Leslie Thompkins stepped around the card-table and took Harriet’s chin in her hand. “Don’t sell yourself short, dear. You are helping people here deal with things just as bad as anything I dealt with. Some of those people have lost their homes, members of their own family, to a menace that most of them couldn’t even believe existed a few weeks ago. I heard somebody say that the group that arrived this morning was retrieved from a slave ship by some members of the Justice League. I can’t begin to imagine what that had to be like, yet you have them settled in talking to each other and others about their experience, and a few of them are showing hope that they will go home.” Leslie smiled and shook her head. “No, Harriet Cooper, you are far stronger than you know.”
“Not strong enough to save herself or you!” snarled a new voice.
People turned to see who it was, and many in the theater cried out in horror. The slim figure that stepped from the shadows of the stage looked like a person turned inside-out, then bleached under the sun. Lumps and welts covered his body and his hairless head.
“It’s another of them alien freaks! We ain’t letting them take us again!” cried one of the men near the front. He and several others rushed up onto the stage. Before they could reach the Outsider, he pointed a thin, pen-like device at the two women. A beam of light shot out and enveloped them, bathing them in a changing, shifting sphere of light. When it faded, Leslie Thompkins and Harriet Cooper were gone. In their places stood two more gruesome figures.
“He’s got more with him! Come on, everybody, get them!” This time, women and children joined the rush. As they swept up onto the stage, the old curtain unwound itself from the ropes holding it back to the sides and came down on the crowd of humans. With a seeming life of its own, the curtain twisted around some, swept others off their feet, and finally became rigid enough to keep anyone else from coming up on the stage.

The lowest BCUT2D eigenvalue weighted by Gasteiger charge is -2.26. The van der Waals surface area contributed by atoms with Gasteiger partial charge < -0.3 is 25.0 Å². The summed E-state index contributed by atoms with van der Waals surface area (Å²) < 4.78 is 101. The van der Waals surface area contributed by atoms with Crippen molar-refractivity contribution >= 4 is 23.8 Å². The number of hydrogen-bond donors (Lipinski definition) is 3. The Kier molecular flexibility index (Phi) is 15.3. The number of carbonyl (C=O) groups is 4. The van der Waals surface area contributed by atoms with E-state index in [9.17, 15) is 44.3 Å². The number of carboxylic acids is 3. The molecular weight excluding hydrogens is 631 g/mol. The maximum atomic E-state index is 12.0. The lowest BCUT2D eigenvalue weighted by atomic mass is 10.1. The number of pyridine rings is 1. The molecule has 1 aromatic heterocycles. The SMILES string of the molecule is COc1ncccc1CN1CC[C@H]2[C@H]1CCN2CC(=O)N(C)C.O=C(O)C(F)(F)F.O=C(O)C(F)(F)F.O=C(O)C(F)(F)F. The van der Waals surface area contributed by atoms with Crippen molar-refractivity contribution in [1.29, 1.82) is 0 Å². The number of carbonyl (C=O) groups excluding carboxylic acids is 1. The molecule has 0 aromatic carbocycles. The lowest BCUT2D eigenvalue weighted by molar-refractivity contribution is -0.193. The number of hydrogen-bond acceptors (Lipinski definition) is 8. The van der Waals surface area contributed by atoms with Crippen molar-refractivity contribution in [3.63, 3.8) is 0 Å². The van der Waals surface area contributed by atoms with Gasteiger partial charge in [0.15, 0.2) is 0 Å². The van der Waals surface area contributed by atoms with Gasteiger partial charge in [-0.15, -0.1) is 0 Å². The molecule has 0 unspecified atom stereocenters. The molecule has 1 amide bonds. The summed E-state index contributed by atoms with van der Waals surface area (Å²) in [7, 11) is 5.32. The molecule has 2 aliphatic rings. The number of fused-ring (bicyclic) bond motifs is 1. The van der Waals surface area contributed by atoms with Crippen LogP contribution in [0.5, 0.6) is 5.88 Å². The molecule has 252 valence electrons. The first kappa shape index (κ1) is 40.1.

“There; that cloth will constrict around them, putting them out of their misery soon enough. Now, you two, come with me. We have others yet to join us!”
As the screams from under the old theater curtain grew first louder, then more faint, the Outsider and his fellow Gra’xians left the building.
In Riverside Park, an ambulance wound around the running trail, seeking a spot to pull off with its cargo. Halfway through the park, the driver spied an opening. As soon as he stopped, volunteers were opening the back door to unload the three patients stuffed into the back.
“Careful with them, guys. They got caught under a pile of debris when they hit the bridge.” The driver checked to make sure the stretchers were being taken out properly, then turned around, looking. “Any of you guys know how to handle one of these things? I need to see a doc myself.”
A middle-aged woman stepped up. “Drove one in the Army a few years back. That all right?”
“All right? That’s terrific. Nobody’s really tracking them, but if you still have the rig when things settle down, try to get it back to Mercy Services on Broome Street.” The driver limped over to her and handed her the keys. “I hear they’re providing gas down at the WayneCorp warehouses on Dock Street.”
“Got it! Go have that leg checked!” She got in and drove off.
“Wish it was my leg I was worried about.” Jason Bard looked around, spied a broken-off tent-pole lying on the ground, and appropriated that as a replacement for the cane he had lost earlier in the day. With the aid of the walking stick, he made his way to the entrance of the tent.
Under the canvas roof, it was strangely quiet. Part of the tent was walled off with heavy blankets, but in the large, open expanse that Jason found himself in there were dozens of cots, tables, chairs, and patches of ground where blankets had been laid to designate somebody’s space. It was a strange mixture of uniformed medical personnel and volunteers that took care of the injured, lost, and hopeless of Gotham City. Jason saw a line of people who appeared to be waiting for help, and he joined them. As the line moved around one corner of the tent, Jason saw a brutish-looking man in denim and leather comforting a pair of toddlers. Beyond that, he spotted a woman who was easily old enough to be his grandmother supporting a man twice her size as he hobbled over to a cot where he could rest his cast-covered leg. Teams of small children moved through the crowd with wagons dispensing some type of drink from large coolers emblazoned with the logo of the Gotham Giants. Off to one side, he saw the three people he had brought in being carried through to the walled-off section.